Scientists Warn of Long-term Environmental Damage from SGR Transportation Projects in Kenya
A major study led by the University of York reveals that the impact of Standard Gauge Railway construction may last for years to come.
The study, which is part of the Development Corridors Partnership project, cited Kenya's Standard Gauge Railway (SGR) which runs from Mombasa to Nairobi.
The study revealed that work needs to be done to curb the damage from future infrastructure projects, stating that the major impact of the SGR is pollution and contamination of the air, soil, and water.
The study also showed that other environmental factors resulted from the breaking up of large habitat areas into smaller isolated patches. These more isolated patches will then be unable to support long-term natural processes moving forward.
Kenya's SGR project was given the green light after the completion of two Environmental and Social Impact Assessments. However, scientists now question the solidity of the recommendations implemented after the assessments given the evidence of massive environmental degradation in the project’s area.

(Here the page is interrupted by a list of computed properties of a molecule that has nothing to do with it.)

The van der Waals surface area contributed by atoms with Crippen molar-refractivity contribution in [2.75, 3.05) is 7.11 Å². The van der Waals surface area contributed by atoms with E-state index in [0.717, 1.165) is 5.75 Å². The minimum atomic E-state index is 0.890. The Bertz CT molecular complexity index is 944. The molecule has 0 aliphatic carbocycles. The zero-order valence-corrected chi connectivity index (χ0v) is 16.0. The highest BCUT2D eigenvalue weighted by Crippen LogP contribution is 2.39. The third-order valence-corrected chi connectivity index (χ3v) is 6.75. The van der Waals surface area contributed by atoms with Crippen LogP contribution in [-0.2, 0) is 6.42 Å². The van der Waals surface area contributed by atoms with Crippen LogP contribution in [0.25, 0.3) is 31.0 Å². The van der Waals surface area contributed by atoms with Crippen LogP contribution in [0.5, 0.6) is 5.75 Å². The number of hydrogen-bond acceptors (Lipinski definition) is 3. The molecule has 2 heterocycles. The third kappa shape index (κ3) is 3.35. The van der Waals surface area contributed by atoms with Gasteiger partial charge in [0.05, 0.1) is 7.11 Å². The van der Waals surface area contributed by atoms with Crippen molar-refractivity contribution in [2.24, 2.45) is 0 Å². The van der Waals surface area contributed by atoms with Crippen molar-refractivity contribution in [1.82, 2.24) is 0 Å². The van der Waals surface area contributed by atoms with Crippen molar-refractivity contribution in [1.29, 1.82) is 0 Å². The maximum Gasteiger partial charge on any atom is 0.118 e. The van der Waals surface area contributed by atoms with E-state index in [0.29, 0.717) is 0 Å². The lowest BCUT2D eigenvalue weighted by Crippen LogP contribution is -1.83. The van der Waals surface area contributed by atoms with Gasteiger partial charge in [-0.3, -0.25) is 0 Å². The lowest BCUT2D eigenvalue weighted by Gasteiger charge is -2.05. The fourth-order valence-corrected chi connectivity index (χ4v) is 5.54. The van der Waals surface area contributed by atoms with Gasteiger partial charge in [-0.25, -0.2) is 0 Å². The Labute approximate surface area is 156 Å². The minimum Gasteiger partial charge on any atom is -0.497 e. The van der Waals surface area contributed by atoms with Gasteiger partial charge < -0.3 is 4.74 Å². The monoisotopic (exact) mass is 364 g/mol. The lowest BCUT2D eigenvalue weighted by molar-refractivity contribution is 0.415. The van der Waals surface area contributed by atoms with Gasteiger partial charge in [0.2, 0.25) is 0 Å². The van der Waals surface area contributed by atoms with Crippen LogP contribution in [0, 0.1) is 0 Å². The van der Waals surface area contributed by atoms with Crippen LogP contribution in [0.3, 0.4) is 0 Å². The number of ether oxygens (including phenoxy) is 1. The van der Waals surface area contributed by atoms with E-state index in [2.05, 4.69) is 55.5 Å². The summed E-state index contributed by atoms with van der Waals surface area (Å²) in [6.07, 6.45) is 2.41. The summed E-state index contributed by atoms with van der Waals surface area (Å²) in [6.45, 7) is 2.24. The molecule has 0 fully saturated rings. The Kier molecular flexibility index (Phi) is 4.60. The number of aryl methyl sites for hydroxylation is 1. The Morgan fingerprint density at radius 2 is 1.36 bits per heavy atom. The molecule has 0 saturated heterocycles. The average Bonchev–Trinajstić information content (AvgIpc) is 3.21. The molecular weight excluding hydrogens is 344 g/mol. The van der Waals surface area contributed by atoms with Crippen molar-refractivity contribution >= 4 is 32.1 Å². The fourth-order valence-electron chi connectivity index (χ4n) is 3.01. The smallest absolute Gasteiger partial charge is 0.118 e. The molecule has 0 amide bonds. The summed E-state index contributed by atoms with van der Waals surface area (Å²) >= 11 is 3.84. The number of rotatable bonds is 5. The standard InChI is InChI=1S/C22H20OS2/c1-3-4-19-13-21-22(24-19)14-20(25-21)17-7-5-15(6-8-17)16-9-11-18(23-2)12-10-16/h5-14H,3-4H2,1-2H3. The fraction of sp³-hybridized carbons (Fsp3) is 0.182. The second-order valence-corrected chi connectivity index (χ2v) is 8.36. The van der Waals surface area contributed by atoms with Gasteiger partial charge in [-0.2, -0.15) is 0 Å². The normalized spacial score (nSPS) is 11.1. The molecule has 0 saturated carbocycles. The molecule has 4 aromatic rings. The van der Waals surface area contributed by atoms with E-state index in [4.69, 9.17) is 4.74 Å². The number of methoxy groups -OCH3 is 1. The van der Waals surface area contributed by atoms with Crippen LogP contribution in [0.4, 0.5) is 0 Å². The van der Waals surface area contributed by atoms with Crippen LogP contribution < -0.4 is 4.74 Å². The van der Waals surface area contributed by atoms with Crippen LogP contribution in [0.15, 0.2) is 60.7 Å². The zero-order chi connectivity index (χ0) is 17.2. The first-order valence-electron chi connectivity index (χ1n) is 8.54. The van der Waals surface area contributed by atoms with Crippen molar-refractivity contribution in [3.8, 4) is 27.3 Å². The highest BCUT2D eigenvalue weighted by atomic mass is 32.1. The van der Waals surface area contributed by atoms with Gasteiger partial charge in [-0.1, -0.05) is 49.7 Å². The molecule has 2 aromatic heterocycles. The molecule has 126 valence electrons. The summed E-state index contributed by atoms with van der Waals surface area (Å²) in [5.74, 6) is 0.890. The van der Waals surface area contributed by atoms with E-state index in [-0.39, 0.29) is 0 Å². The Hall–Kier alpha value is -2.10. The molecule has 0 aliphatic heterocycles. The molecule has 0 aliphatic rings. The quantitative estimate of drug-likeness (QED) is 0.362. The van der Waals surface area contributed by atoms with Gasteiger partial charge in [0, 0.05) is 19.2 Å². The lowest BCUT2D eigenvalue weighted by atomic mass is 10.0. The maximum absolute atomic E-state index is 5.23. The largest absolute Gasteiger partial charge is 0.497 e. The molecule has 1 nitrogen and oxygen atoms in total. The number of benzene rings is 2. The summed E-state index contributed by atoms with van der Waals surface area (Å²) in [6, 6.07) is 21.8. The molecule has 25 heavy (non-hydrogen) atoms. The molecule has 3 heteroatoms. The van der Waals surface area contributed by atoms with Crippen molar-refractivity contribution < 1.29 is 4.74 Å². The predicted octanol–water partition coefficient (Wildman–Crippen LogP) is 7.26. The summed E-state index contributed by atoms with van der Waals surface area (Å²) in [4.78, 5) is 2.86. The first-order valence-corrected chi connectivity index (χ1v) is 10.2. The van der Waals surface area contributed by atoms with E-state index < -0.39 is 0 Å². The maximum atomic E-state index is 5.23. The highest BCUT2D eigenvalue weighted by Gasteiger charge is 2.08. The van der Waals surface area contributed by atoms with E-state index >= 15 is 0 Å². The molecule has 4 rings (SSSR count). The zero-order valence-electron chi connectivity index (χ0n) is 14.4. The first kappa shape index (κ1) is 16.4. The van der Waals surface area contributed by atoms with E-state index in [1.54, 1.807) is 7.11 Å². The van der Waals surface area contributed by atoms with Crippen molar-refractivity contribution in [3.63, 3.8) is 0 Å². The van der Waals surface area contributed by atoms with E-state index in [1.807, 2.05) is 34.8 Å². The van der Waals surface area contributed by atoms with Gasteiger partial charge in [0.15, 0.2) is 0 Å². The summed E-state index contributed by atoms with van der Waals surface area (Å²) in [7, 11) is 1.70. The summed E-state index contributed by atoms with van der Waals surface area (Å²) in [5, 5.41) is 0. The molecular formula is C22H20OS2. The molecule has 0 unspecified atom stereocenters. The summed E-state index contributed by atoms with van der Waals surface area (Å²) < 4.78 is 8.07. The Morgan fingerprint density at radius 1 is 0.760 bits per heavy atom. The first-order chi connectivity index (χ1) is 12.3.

Professor Robert Marchant from the Department of Environment and Geography, University of York, said, "African nations are looking forward to large-scale infrastructure investment as a catalyst for economic growth, but our research shows that before this can happen, more work is needed to quantify ecological impacts on the land.
"Not only this, but should issues arises once the projects are complete, there must be a ready-to-go mitigation strategy that can be applied to reduce further damage quickly."
Researchers advise that some changes need to be made to the process, including integrating the environmental impacts into the planning of large-scale projects at each stage. They also recommend that a particular focus be given to consulting and engaging critical stakeholders during the design and implementation phases of infrastructural projects.
Dr Tobias Nymba, Post-doctoral Researcher at the Development Corridors Partnership stated, "These steps are essential if a 'transportation corridor' is to become a true 'development corrido,’, bringing sustainable development and social wellbeing to a country such as Kenya, while minimizing or eliminating environmental damage."
Photo: Kenya's Standard Gauge Railway in Operation (@KenyaProjectske Twitter Handle)